Mark Mobius: I'm Worried About Growing Protectionism

Thursday, 14 Jun 2012 08:05 AM

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An escalating European debt crisis may prompt governments to roll out protectionist policies, which would benefit nobody, says global investor Mark Mobius, executive chairman of Templeton Emerging Markets Group.

"With growth in many countries slowing this year (tied in part to the crisis in the eurozone), I’m concerned that protectionism could be on rise. In the end, I believe these policies don’t really protect anyone," Mobius writes in a letter.

Overall, global trade may be slowing but so far, widespread protectionist policies haven't popped up.

Editor's Note: I Wish I Were Wrong — Economist Laments Being Right. See Interview.

But signs they could increase are out there.

"Recently, there has been concern about suspected increases in protectionist policies in Argentina, including import limits, limits on foreign land ownership and nationalization of key resources, particularly in the energy sector," Mobius writes.

"We are closely monitoring this situation, but still see opportunity in a few companies in Argentina that have global operations, and where we see good value potential."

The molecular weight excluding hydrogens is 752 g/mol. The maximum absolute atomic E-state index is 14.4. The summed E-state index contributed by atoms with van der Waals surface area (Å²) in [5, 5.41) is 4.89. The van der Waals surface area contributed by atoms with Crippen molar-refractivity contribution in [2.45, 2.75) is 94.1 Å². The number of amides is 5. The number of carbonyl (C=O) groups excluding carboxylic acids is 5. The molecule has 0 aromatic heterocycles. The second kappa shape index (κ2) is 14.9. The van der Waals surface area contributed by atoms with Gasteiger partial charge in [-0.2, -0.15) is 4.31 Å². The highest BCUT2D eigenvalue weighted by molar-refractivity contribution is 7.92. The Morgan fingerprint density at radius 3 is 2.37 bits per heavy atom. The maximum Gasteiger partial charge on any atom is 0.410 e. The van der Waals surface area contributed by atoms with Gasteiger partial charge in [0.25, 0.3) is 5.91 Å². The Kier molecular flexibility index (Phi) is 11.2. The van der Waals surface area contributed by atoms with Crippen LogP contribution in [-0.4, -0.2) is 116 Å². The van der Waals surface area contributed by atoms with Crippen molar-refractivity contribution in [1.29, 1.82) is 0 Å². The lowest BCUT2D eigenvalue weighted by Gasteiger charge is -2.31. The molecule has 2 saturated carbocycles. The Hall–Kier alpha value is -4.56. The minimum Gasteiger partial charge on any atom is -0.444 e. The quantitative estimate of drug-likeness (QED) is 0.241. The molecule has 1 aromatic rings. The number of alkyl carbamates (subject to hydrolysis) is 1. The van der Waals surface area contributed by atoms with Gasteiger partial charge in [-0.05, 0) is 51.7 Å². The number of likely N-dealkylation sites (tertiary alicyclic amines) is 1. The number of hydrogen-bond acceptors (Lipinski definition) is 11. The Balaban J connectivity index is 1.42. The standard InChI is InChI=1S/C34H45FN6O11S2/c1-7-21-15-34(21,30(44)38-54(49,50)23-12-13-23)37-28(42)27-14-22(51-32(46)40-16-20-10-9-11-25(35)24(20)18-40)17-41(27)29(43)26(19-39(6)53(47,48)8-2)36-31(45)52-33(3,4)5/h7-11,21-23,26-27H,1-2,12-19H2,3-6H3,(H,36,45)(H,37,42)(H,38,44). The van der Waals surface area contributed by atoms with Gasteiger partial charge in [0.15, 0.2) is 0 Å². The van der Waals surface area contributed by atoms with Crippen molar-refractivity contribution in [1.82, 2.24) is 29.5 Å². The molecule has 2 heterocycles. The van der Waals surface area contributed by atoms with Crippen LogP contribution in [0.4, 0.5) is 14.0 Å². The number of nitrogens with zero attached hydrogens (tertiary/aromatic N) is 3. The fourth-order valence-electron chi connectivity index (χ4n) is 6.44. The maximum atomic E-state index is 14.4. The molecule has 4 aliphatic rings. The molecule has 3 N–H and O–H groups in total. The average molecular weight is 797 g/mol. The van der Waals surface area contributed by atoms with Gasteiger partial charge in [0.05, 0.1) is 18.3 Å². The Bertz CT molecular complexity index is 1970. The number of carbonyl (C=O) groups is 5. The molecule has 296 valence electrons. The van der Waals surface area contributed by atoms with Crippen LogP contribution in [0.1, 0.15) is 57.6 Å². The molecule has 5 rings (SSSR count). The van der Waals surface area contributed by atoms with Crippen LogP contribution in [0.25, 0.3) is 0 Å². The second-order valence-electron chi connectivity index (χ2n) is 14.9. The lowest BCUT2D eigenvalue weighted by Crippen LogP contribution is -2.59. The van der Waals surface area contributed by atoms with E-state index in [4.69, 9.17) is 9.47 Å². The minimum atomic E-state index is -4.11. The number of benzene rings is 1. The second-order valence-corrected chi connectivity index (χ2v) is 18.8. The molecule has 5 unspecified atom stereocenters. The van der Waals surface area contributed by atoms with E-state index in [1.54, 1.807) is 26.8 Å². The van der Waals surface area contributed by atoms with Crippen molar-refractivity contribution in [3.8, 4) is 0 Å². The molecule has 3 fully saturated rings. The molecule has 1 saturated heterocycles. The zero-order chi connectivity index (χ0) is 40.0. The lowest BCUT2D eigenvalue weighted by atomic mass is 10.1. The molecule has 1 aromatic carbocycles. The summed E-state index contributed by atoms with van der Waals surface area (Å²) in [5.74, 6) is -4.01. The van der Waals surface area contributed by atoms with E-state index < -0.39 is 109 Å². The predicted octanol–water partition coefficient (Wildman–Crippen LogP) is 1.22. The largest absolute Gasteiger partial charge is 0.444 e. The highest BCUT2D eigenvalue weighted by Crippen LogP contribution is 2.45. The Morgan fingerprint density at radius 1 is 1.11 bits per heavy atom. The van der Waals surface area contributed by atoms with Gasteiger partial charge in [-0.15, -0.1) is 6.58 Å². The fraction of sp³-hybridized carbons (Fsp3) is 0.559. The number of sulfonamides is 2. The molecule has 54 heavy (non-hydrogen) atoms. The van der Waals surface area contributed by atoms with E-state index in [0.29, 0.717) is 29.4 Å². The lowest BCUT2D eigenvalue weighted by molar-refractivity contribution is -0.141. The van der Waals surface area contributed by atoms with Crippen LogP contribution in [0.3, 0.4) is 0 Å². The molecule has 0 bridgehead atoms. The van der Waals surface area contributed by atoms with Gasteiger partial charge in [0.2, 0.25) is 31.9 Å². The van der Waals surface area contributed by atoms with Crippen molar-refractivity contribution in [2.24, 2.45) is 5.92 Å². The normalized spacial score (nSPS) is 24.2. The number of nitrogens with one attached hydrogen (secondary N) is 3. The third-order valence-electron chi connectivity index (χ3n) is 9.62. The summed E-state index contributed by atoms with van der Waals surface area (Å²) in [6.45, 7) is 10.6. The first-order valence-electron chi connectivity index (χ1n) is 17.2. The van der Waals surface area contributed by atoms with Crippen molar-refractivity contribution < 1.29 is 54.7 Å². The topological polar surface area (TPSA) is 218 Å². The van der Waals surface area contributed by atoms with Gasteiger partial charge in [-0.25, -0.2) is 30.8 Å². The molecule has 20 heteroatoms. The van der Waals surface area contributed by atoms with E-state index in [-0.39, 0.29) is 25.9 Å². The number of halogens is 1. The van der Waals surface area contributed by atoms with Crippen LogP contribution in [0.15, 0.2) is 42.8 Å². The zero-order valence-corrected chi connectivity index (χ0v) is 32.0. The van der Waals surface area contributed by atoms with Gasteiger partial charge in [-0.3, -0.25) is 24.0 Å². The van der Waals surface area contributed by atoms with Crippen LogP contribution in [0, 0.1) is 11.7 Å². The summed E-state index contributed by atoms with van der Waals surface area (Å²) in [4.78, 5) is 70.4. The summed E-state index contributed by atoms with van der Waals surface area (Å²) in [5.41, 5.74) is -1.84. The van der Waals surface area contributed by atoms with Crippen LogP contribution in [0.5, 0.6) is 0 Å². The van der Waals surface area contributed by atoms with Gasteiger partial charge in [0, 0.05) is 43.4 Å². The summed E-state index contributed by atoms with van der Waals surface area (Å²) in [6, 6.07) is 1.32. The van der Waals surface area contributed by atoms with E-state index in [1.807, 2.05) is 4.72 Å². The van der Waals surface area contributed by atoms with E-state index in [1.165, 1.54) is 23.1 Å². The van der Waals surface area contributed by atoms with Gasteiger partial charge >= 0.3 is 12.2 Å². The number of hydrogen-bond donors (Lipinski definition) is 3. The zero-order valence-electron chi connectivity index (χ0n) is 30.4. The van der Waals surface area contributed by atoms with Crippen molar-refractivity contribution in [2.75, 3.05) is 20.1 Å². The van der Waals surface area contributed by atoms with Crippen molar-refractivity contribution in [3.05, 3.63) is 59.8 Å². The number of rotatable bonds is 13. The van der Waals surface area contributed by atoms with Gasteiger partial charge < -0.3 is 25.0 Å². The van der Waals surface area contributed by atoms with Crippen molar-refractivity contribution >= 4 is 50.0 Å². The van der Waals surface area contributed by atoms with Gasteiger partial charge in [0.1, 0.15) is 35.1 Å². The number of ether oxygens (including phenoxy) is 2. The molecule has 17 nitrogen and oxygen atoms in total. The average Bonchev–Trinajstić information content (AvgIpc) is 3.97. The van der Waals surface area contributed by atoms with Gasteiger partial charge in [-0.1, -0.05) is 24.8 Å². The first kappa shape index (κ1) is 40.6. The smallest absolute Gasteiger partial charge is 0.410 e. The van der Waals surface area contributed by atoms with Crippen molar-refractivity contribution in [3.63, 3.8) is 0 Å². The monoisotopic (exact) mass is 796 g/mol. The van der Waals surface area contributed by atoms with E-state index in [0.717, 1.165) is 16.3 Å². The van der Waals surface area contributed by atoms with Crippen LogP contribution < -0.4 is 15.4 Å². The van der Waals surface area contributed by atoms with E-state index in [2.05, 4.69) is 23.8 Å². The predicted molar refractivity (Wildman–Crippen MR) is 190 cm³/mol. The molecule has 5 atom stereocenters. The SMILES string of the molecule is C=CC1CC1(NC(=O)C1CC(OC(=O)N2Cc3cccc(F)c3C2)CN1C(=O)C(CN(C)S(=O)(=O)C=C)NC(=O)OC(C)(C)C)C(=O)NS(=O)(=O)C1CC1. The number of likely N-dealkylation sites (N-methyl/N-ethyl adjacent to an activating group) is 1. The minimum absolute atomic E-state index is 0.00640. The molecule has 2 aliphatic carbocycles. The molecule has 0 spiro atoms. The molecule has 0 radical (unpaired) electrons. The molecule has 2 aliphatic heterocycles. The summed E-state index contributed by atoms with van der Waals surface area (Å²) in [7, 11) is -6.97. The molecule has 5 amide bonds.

The Argentine government nationalized the YPF oil company earlier this year, seizing a majority stake from Spanish oil giant Repsol.

"Right now we don’t envision Argentina going through a massive nationalization program, but the government is going after some very specific companies, particularly in the oil and gas sector," Mobius writes.

"Natural resources, particularly those that are in high demand and/or are scarce, are often a target of protectionism around the world."

While investors should keep an eye out for protectionist policies, the time to sound the alarm bells isn't now.

"I am watching for harmful protectionist policies closely, but I believe governments engaging in them will recognize these policies are counter-productive, and that they scare investors away," Mobius says.

"I believe policies promoting innovation, efficiency, and fair and free trade are a far better path to growth."

Other noted leaders have expressed concern that protectionism is on the rise, including World Trade Organization Director-General Pascal Lamy, who said recently that protectionist policies across the world's 20 major economies (G-20) now affects 4 percent of the group's trade.

"This time unfortunately the dark spots clearly outnumber the white spots — the overall volume of trade impacted according to our estimation is this time around 3 percent for world trade and 4 percent for G-20 trade," Lamy said recently, according to the AFP newswire.

Editor's Note: I Wish I Were Wrong — Economist Laments Being Right. See Interview.



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